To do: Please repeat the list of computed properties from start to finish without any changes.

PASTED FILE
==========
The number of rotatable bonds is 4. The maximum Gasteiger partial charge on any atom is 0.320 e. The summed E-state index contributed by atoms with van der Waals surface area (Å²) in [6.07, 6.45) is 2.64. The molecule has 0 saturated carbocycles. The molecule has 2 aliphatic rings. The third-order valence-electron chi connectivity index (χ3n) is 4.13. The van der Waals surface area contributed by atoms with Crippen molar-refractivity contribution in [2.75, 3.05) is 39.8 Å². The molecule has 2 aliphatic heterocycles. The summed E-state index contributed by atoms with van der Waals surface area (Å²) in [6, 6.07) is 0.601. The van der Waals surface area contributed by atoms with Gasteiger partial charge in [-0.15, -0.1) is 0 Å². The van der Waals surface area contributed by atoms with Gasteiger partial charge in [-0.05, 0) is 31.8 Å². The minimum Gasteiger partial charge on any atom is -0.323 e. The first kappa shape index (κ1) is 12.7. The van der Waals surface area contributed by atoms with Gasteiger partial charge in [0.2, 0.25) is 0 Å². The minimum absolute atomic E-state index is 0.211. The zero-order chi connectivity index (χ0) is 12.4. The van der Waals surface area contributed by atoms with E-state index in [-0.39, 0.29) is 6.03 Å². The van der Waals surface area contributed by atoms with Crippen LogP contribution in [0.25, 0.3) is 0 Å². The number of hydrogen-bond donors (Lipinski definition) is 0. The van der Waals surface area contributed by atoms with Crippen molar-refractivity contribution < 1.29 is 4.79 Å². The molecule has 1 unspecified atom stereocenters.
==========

The number of rotatable bonds is 4. The maximum Gasteiger partial charge on any atom is 0.320 e. The summed E-state index contributed by atoms with van der Waals surface area (Å²) in [6.07, 6.45) is 2.64. The molecule has 0 saturated carbocycles. The molecule has 2 aliphatic rings. The third-order valence-electron chi connectivity index (χ3n) is 4.13. The van der Waals surface area contributed by atoms with Crippen molar-refractivity contribution in [2.75, 3.05) is 39.8 Å². The molecule has 2 aliphatic heterocycles. The summed E-state index contributed by atoms with van der Waals surface area (Å²) in [6, 6.07) is 0.601. The van der Waals surface area contributed by atoms with Gasteiger partial charge in [-0.15, -0.1) is 0 Å². The van der Waals surface area contributed by atoms with Gasteiger partial charge in [-0.05, 0) is 31.8 Å². The minimum Gasteiger partial charge on any atom is -0.323 e. The first kappa shape index (κ1) is 12.7. The van der Waals surface area contributed by atoms with Gasteiger partial charge in [0.2, 0.25) is 0 Å². The minimum absolute atomic E-state index is 0.211. The zero-order chi connectivity index (χ0) is 12.4. The van der Waals surface area contributed by atoms with E-state index in [-0.39, 0.29) is 6.03 Å². The van der Waals surface area contributed by atoms with Crippen LogP contribution in [0.25, 0.3) is 0 Å². The number of hydrogen-bond donors (Lipinski definition) is 0. The van der Waals surface area contributed by atoms with Crippen molar-refractivity contribution < 1.29 is 4.79 Å². The molecule has 1 unspecified atom stereocenters.